The habituation responses were evaluated with the infant dressed, in a warm and calm room, with low luminosity, in a regular crib, before hospital discharge, at 36–38 weeks of corrected gestational age. At the time of the examination, infants were in room-air, without venous access, and receiving oral feeding. All exams were performed by the first author, who was previously trained by a researcher certified to perform the NNNS at Rhode Island Hospital, Brown University, Rhode Island, according to the Maternal Lifestyle Study.15 The neurobehavioral exam started with the observation of the sleep–wake state, and evaluation of the habituation responses to external stimuli was initiated only when the patient was in the required sleep-wake state for the test.6

The external stimuli were always presented in the same order: light stimulus (a standard eight-inch flashlight was shined 30cm from the infant, directly into the eyes for 2s); auditory stimulus—rattle and bell (the rattle was briskly shaken 30cm from the infant twice, and after, the same action was performed with the bell); tactile stimulus (the heel was gently but firmly pressed with a plastic stick). The light and sound stimuli were presented up to 10 times, and the tactile stimulus was presented up to five times. The next stimulus was presented five seconds after the infant eliminated the response. To score the response, the stimulus to which the infant responded first was considered as the initial presentation. If, after two trials, there was still no response or if the infant's response to the stimulus lasted longer than 45s, the next habituation item was applied.

Habituation response was assessed based on the infant's ability to eliminate, diminish, or delay his/her responses to the repeated presentation of a stimulus. Response was considered present if the infant showed whole body or limb movement, writhing movements, or eye blinks with facial grimace. The responses were scored as follow: 1—no decrement in response over 10 stimuli; 2—no response decrement, but some delay in the responses over the 10 trials; 3—some response decrement over the 10 trials, but elimination was not complete; 4—some response decrement and delay in the responses over 10 trials, but elimination was not complete; 5—elimination of responses after nine stimuli; 6—elimination of responses after seven to eight stimuli; 7—elimination of responses after five to six stimuli; 8—elimination of responses after three to four stimuli; 9—elimination of responses after one to two stimuli. The scores from 5–9 indicate successful habituation, and scores of 4 or lower were considered as an incomplete response elimination.6

For tactile stimuli, the habituation responses were scored as follow: 1—response generalized to whole body and increased over trials; 2—both feet withdrew together with no decrement of response; 3—variable response to stimulus with response decrement, but not localized to stimulated leg; 4—response decrement after five trials localized to stimulated leg and no change in alertness state; 5—response decrement after five trials localized to stimulated foot and no change in alertness state; 6—response limited to stimulated foot after three to four trials and no change in alertness state; 7—response limited to stimulated foot or complete decrement of response after 1–2 trials and no change in alertness state; 8—response localized and minimal after two trials and change in alertness state; 9—complete response elimination and change in alertness state. For habituation to tactile stimuli, there is no definition of the score above which habituation is considered present.6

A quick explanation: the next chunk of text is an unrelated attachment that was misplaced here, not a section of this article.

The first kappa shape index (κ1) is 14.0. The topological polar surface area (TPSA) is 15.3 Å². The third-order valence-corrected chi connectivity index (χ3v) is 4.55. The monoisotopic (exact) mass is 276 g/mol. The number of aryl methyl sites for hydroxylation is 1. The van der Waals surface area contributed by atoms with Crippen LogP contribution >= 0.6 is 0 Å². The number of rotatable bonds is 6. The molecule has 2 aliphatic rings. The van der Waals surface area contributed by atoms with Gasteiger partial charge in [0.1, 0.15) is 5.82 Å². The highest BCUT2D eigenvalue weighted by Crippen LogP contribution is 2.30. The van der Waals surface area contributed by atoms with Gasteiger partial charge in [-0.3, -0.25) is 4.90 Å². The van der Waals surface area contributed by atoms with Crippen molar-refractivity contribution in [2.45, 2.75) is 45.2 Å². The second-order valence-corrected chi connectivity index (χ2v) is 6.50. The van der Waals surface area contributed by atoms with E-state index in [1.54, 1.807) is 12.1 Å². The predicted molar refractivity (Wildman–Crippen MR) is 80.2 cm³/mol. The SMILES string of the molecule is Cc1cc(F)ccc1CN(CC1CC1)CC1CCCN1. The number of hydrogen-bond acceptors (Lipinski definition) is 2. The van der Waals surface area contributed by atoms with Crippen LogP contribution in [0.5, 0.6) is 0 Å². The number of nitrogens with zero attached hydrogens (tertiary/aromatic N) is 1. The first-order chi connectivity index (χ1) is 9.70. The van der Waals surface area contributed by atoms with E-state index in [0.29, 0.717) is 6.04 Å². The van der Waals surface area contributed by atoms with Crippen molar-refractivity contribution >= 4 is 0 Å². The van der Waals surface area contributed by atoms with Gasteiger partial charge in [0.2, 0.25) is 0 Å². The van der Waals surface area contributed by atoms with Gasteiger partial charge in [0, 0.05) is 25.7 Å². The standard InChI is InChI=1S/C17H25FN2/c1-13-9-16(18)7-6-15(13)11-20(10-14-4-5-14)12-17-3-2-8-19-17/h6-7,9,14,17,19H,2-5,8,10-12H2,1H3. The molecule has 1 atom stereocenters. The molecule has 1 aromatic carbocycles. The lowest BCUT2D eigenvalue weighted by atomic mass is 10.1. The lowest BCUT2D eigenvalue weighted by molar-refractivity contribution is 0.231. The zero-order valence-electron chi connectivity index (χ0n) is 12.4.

The following data were collected: maternal characteristics, neonatal demographic characteristics, the Score for Neonatal Acute Physiology—Perinatal Extension (SNAPPE-II),16 and morbidity during hospital stay. Therapeutic interventions such as mechanical ventilation (presence and number of days), exogenous surfactant, ibuprofen, analgesics, sedatives, and postnatal use of steroids were also collected. At discharge, the studied data included chronological age, post-conceptual age, weight, and head circumference.

The sample size required for the detection of an average difference of 1.0 point in the habituation scores between preterm infants with and without IVH, with a standard deviation of 1.0, an alpha error of 5%, and a power of 80%, was 16 newborns in each group.

Habituation responses’ scores were compared between groups by Student's t-test. Four multiple linear regressions models were constructed with habituation scores for light, rattle, bell, and tactile stimuli as the dependent variables and IVH as an independent variable, which was adjusted for the following confounders: gestational age, age at habituation assessment, clinical sepsis, bronchopulmonary dysplasia (oxygen dependence with 28 days), and SNAPPE-II score >15 (median score of the study population), assuming the minimum number of 10 patients for each factor included in the analysis. The analysis was performed with SPSS (IBM SPSS Statistics for Windows, v.20.0, Somers, NY, USA).